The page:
The next versions of Flash Builder and Flash Professional will support AIR 2.6, and will be out the first half of this year. In the meantime, I would encourage Flash Builder users to join the private pre-release program which gives you access to a build of Flash Builder which has support for AIR 2.6. There is currently no pre-release program offered for Flash Professional, although Flash Professional users can still use the AIR 2.6 SDK from the command line.
Although it’s not officially supported, Flash Builder users can also use either Flash Builder 4 or Flash Builder “Burrito” to build AIR 2.6 applications, but with two caveats:
The mobile workflow in Burrito doesn’t work with the 2.6 SDK. You can build 2.6 applications (desktop or mobile), but Burrito won’t automatically deploy them to a device. You will need to use the 2.5 SDK to get device integration, or deploy your application to your device manually (I use the adb tool that comes with the Android SDK).
If you use Flash Builder 4 for AIR 2.6 development, make sure to read the post How to Use AIR 2.6 with Flash Builder 4. (The quick answer is to add the -target-player=11 flag to the compiler arguments.)
We know it’s not ideal to release a new runtime and SDK without also releasing tooling support at the same time, but we feel like getting a new version of AIR out there early is worth the tradeoffs.
One of the new desktop features in AIR 2.6 is owned windows. Owned windows are primarily designed for when you want a utility or a lightweight window to be related to another window as in the case of a tool pallet. The following describes the relationship between owned windows and their owners:
Owned windows always have a higher z-order than their owners which means they always appear on top (you wouldn’t want a tool pallet to get lost behind your application window).
When you minimize or hide the owner, all owned windows are minimized, as well. When you restore the owner, the owned windows are also restored.
When you close the owner, all owned windows also close.
One of the coolest new desktop features in AIR 2.6 is the ability to use native cursors. By "native cursor," I mean custom cursors at the OS level as opposed to the runtime level. In other words, rather than hiding the mouse cursor and rendering a sprite in its place (the old way to do custom cursors which doesn’t always perform well), in AIR 2.6, you can hand one or more bitmaps to the operating system along with a frame rate and a hot spot, and the cursor will be rendered (and optionally animated) in hardware.
Here’s an example:
Here’s everything you need to know about custom cursors in AIR 2.6:
The data property of MouseCursorData takes a vector of BitmapData objects so you can create an animation. Use the frameRate property to control the animation’s frame rate.
You can control which part of the cursor is the "hot spot" (the portion that registers clicks) using the hotSpot property of MouseCursorData.
When the cursor leaves the application’s native window, your custom cursor will revert to the default OS cursor.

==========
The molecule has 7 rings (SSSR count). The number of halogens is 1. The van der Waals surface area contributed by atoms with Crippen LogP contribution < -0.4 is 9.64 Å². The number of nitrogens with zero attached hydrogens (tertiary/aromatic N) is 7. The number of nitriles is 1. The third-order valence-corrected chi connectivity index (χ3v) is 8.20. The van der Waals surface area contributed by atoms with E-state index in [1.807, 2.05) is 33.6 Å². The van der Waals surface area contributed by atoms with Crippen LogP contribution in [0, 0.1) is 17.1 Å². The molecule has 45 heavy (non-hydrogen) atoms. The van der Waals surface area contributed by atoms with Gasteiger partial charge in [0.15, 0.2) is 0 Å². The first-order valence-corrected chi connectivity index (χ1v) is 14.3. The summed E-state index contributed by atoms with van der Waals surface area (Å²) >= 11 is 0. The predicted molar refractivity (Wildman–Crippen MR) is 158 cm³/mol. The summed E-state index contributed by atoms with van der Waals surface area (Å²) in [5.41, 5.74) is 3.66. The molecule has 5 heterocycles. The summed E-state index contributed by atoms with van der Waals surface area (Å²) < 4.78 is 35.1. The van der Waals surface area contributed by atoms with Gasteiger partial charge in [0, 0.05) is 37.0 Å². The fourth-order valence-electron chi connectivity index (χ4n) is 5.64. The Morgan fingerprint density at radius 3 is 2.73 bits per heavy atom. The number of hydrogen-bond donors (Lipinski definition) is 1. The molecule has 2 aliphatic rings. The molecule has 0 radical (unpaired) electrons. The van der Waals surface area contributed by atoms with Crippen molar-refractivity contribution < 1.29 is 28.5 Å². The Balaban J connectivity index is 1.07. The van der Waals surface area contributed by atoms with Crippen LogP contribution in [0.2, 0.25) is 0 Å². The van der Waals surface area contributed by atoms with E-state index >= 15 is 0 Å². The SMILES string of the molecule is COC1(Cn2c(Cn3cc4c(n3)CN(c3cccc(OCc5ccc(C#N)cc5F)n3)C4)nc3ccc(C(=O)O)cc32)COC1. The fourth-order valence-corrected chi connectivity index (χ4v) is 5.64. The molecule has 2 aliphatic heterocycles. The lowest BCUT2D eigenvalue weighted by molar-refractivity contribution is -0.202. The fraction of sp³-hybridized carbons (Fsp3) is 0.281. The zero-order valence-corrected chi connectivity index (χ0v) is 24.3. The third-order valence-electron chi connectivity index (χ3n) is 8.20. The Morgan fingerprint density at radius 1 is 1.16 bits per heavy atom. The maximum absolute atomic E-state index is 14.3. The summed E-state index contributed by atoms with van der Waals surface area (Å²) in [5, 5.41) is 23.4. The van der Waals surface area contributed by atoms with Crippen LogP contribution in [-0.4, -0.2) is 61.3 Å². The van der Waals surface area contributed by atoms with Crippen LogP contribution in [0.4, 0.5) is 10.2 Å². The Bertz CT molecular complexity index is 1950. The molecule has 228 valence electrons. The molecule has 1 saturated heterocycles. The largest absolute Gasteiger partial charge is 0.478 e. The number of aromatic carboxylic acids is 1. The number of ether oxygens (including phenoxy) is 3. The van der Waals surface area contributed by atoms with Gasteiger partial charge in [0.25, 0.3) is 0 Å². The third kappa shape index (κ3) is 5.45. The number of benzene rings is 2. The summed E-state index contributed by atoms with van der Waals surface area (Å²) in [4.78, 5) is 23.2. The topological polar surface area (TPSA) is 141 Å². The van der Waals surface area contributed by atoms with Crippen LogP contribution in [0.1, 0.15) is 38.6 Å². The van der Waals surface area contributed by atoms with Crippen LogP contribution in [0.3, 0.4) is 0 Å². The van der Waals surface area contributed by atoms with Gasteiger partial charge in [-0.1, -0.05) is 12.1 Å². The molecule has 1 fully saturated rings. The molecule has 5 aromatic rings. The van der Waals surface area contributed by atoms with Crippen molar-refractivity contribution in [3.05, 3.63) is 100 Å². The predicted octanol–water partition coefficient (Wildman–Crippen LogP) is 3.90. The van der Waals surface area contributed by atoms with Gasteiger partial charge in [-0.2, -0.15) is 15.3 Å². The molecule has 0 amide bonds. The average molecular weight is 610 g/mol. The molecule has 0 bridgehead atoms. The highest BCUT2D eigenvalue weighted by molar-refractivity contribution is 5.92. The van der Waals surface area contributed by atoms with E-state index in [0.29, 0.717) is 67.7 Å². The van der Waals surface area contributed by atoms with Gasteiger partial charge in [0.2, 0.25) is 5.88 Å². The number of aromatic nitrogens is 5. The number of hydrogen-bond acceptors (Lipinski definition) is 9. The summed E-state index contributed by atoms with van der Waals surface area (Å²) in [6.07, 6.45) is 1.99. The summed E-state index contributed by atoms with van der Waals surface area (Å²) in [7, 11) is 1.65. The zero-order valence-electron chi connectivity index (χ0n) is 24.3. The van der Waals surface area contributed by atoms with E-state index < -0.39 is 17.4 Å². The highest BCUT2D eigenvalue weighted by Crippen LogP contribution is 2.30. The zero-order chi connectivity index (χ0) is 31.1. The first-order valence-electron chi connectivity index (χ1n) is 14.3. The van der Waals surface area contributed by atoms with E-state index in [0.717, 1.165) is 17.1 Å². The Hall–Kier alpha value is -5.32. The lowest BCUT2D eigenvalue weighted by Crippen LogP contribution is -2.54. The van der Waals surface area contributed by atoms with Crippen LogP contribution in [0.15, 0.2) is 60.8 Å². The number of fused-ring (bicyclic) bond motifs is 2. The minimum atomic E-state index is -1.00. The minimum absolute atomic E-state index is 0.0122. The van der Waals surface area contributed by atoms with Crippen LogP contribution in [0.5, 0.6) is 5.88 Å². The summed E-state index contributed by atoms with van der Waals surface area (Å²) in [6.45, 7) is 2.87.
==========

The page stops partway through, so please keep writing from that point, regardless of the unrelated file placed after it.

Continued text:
Flash Builder 4 and AIR 2.6 are technically not a supported configuration, and the version of Flash Builder Burrito that is on Labs is not 2.6 compatible yet, either. Fortunately, with a very simple work-around, it is possible to combine AIR 2.6 and Flash Builder 4.
The first thing you need to do is overlay the SDK (combine the AIR SDK with the Flex SDK). These instructions haven’t been updated in some time, but they’re still accurate.
Once you’ve added the new SDK in Flash Builder, you will find that you have access to new AIR 2.6 APIs (overview here), however if you try to run your application, you will get a runtime VerifyError. To work around this issue, follow these simple steps:
Right-click on your project and choose "Properties".
Select the "Flex Compiler" section.
In the "Additional compiler arguments" field, add -target-player=11.
Debug your application again, and everything should work fine.
Update (4/15/2011): The first URL I posted has been deprecated. The new URL is now below.
With the upcoming launch of the Amazon Appstore for Android, AIR developers are wondering if they can take advantage of this new distribution channel. Starting with AIR 2.6, the answer is yes!
The key to making your AIR applications compatible with the Amazon Appstore for Android is overriding the runtime download URI. The runtime download URI specifies the location from which the runtime will be downloaded if it’s not already installed. The default URI points to the runtime in Google’s Android Market, but starting with AIR 2.6, that URI can be overridden.
The version of ADT in the 2.6 AIR SDK supports the new airDownloadURL command line option when packaging your APK file. To make your AIR 2.6 application compatible with the Amazon Appstore for Android, your ADT command should look something like this:
When building an APK for the Amazon Appstore for Android, there are three things to be aware of:
Android applications built with Adobe AIR 2.5 (the first version to support Android) won’t work with the Amazon Appstore for Android because the runtime download URI points to Google’s Android Market. You have to repackage your application with the AIR 2.6 SDK using the airDownloadURL flag to make it compatible.
You will need to build two separate APK files — one for Google’s Android Market, and one for the Amazon Appstore for Android. Although you will have to manage the process of building two separate APK files, your application’s code doesn’t have to change at all. The only difference is the packaging process.
The Amazon Appstore for Android does not support filtering on processor type. Adobe AIR for Android requires an ARMv7-A processor which means users who have both Android 2.2 or higher (the minimum Android version AIR requires), and an ARMv6 processor, can still download AIR applications even though they won’t work. Amazon and Adobe are working together to get this issue resolved as soon as possible.
Adobe AIR 2.6 is now live (runtime and SDK). The primary focus of 2.6 is to achieve feature parity between Android and iOS, however we did manage to sneak some good features in for the SDK, Android, and for the desktop profile, as well.
Here’s a list of everything that’s new in AIR 2.6.
Asynchronous Bitmap Decoding. This features allows bitmaps to optionally be decoded in another thread as opposed to on-demand in the main thread. Setting the imageDecodingPolicy property on a LoaderContext to ImageDecodingPolicy.ON_LOAD enables asynchronous bitmap decoding which can keep your application more responsive and make animations much smoother.